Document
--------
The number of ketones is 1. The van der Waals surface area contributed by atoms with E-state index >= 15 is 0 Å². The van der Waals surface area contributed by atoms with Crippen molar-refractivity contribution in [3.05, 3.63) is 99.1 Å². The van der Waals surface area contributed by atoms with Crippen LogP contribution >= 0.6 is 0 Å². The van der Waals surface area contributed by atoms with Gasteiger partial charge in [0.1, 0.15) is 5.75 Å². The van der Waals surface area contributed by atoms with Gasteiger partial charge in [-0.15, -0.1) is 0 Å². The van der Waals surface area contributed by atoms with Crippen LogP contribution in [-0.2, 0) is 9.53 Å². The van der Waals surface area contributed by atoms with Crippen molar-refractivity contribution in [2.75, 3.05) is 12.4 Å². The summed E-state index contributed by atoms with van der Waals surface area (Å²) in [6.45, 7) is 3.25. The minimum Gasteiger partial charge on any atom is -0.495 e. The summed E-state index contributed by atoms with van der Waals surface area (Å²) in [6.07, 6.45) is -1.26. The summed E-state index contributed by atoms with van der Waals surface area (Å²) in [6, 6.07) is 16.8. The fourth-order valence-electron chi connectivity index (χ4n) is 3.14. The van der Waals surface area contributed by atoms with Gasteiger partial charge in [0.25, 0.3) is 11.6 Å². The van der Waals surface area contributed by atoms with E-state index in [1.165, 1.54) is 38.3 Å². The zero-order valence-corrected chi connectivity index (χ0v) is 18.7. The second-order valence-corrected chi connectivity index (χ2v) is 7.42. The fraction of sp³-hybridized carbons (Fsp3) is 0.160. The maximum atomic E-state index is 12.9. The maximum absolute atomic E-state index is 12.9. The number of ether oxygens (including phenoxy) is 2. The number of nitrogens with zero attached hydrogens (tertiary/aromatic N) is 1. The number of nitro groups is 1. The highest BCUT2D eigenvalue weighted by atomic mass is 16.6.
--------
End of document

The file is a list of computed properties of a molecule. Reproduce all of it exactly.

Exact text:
The number of ketones is 1. The van der Waals surface area contributed by atoms with E-state index >= 15 is 0 Å². The van der Waals surface area contributed by atoms with Crippen molar-refractivity contribution in [3.05, 3.63) is 99.1 Å². The van der Waals surface area contributed by atoms with Crippen LogP contribution >= 0.6 is 0 Å². The van der Waals surface area contributed by atoms with Gasteiger partial charge in [0.1, 0.15) is 5.75 Å². The van der Waals surface area contributed by atoms with Gasteiger partial charge in [-0.15, -0.1) is 0 Å². The van der Waals surface area contributed by atoms with Crippen LogP contribution in [-0.2, 0) is 9.53 Å². The van der Waals surface area contributed by atoms with Crippen molar-refractivity contribution in [2.75, 3.05) is 12.4 Å². The summed E-state index contributed by atoms with van der Waals surface area (Å²) in [6.45, 7) is 3.25. The minimum Gasteiger partial charge on any atom is -0.495 e. The summed E-state index contributed by atoms with van der Waals surface area (Å²) in [6.07, 6.45) is -1.26. The summed E-state index contributed by atoms with van der Waals surface area (Å²) in [6, 6.07) is 16.8. The fourth-order valence-electron chi connectivity index (χ4n) is 3.14. The van der Waals surface area contributed by atoms with Gasteiger partial charge in [0.25, 0.3) is 11.6 Å². The van der Waals surface area contributed by atoms with E-state index in [1.165, 1.54) is 38.3 Å². The zero-order valence-corrected chi connectivity index (χ0v) is 18.7. The second-order valence-corrected chi connectivity index (χ2v) is 7.42. The fraction of sp³-hybridized carbons (Fsp3) is 0.160. The maximum atomic E-state index is 12.9. The maximum absolute atomic E-state index is 12.9. The number of ether oxygens (including phenoxy) is 2. The number of nitrogens with zero attached hydrogens (tertiary/aromatic N) is 1. The number of nitro groups is 1. The highest BCUT2D eigenvalue weighted by atomic mass is 16.6.